Martin dejectedly handed the message to Jeri, who read it out loud: "You've been volunteered for Amethyst. You'll be working with Weldon and the architecture team." Amethyst was by now the tail wagging the organizational dog, and everyone understood that when it came to Amethyst, "volunteered" meant "indentured."
"Probably the best place to be, if you have to be on Amethyst," Jeri said, trying to console Martin.
"Yeah, right," said Martin, "like the southern Yukon in February."
Amethyst was a "Monster" project — one that gradually claims more and more organizational resources. Monster projects are one type of toxic project. Even when they're "on track," they harm the organization by consuming resources that are much better used elsewhere.
Here are some other kinds of toxic projects.
- The Pet
- The pet project is funded because its champion not only has the urge to play around with a favorite idea, but also the political clout to gather the resources for the needed toys. What's the cost of not using these resources productively?
- The Turnover
- Toxic projects
harm their organizations
even when — especially when —
- Some projects are so frustrating and deadly to the morale of the project team that they cause skilled and productive team members to leave the organization. What's the cost of turnover?
- The Trap Door
- This is a project that commits the organization to a path that severely limits its future strategic options. What's the cost of lost flexibility?
- People adrift at sea, dying of thirst and desperate, sometimes drink seawater. Organizations do something analogous — they fund projects that seem useful, but which actually threaten the organization. What's the cost of treatment once you realize you've been drinking seawater?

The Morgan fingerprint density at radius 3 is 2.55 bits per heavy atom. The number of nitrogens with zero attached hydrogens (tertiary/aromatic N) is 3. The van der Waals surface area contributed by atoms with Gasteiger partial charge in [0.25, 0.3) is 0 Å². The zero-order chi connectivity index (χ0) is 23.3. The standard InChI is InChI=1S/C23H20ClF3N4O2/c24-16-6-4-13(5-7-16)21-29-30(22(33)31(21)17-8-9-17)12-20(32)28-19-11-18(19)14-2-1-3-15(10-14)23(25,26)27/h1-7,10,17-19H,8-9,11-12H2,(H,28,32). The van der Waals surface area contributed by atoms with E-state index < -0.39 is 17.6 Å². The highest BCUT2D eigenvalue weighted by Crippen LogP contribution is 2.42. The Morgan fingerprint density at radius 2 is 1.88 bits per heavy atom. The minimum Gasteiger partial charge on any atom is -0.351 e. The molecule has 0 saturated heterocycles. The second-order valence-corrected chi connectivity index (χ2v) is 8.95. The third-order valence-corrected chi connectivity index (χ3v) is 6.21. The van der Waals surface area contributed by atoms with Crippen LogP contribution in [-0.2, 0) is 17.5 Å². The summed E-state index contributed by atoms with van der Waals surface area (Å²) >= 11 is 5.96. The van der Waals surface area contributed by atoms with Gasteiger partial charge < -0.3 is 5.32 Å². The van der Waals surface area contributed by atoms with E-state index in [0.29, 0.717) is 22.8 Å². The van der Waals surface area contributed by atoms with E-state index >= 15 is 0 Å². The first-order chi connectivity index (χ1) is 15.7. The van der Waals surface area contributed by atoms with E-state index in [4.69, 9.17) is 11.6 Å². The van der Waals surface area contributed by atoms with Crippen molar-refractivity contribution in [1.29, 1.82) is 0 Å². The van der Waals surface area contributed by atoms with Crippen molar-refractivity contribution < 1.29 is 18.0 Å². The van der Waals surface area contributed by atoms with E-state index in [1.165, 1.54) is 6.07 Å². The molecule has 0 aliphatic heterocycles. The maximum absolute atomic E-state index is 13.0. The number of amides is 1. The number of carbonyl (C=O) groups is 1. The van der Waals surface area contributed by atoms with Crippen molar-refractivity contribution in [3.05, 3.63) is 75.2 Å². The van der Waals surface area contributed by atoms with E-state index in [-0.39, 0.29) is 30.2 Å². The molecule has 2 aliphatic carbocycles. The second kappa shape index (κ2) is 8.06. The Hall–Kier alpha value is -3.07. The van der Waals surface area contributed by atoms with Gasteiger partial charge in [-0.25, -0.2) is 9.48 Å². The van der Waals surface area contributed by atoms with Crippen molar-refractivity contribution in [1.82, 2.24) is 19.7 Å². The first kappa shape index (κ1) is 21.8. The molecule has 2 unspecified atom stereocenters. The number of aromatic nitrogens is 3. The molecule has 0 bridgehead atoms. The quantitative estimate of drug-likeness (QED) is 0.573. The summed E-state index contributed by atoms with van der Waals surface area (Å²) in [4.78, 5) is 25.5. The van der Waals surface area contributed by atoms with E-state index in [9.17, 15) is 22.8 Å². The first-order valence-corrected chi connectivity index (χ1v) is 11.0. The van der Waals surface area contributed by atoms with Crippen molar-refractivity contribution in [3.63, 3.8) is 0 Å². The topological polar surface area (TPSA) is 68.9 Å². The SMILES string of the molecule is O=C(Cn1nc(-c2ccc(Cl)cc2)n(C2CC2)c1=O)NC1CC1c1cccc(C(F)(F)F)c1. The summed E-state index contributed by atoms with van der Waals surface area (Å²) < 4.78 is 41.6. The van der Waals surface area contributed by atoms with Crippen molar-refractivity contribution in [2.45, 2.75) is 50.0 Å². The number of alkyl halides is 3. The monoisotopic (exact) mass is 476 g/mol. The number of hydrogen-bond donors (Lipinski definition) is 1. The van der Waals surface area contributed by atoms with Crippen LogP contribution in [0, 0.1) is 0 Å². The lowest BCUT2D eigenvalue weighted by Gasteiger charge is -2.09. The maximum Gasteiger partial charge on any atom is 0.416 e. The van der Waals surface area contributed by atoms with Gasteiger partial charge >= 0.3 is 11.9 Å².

Why don't organizations just cancel toxic projects? Often people don't realize that the projects are toxic, because the accounting system masks their impact.
When we compute project costs, we sometimes understate certain organizational costs. For instance, a Turnover project creates organizational costs that aren't actually charged to the project, such as increased recruiting costs, delays in other projects, and depressed morale. If these costs are recognized at all, they appear as overhead, and they're distributed across all organizational activity using a "flat tax" system that allocates them to all projects in proportion to labor hours, management time, square feet or dollars spent.
But projects differ, and these costs vary by project. A toxic project creates more than its share of these costs, but the organization never realizes it.
What can we do? Decision-makers can assess project toxicity by making a serious attempt to apportion organizational costs fairly. Computing these costs can be difficult, because it feels subjective, but almost any honest effort would be fairer than the flat tax system. Denying the reality of these costs doesn't eliminate them — they're real, they cannot be known exactly, and we must deal with them. Top Next Issue
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More articles on Project Management:
- Geese Don't Land on Twigs
- Since companies sometimes tackle projects that they have no hope of completing successfully, your project
might be completely wrong for your company. How can you tell whether your project is a fit for your company?
- Nine Positive Indicators of Negative Progress
- Project status reports rarely acknowledge negative progress until after it becomes undeniable. But projects
do sometimes move backwards, outside of our awareness. What are the warning signs that negative progress
might be underway?
- Nine Project Management Fallacies: III
- Some of what we "know" about managing projects just isn't so. Identifying the fallacies of
project management reduces risk and enhances your ability to complete projects successfully.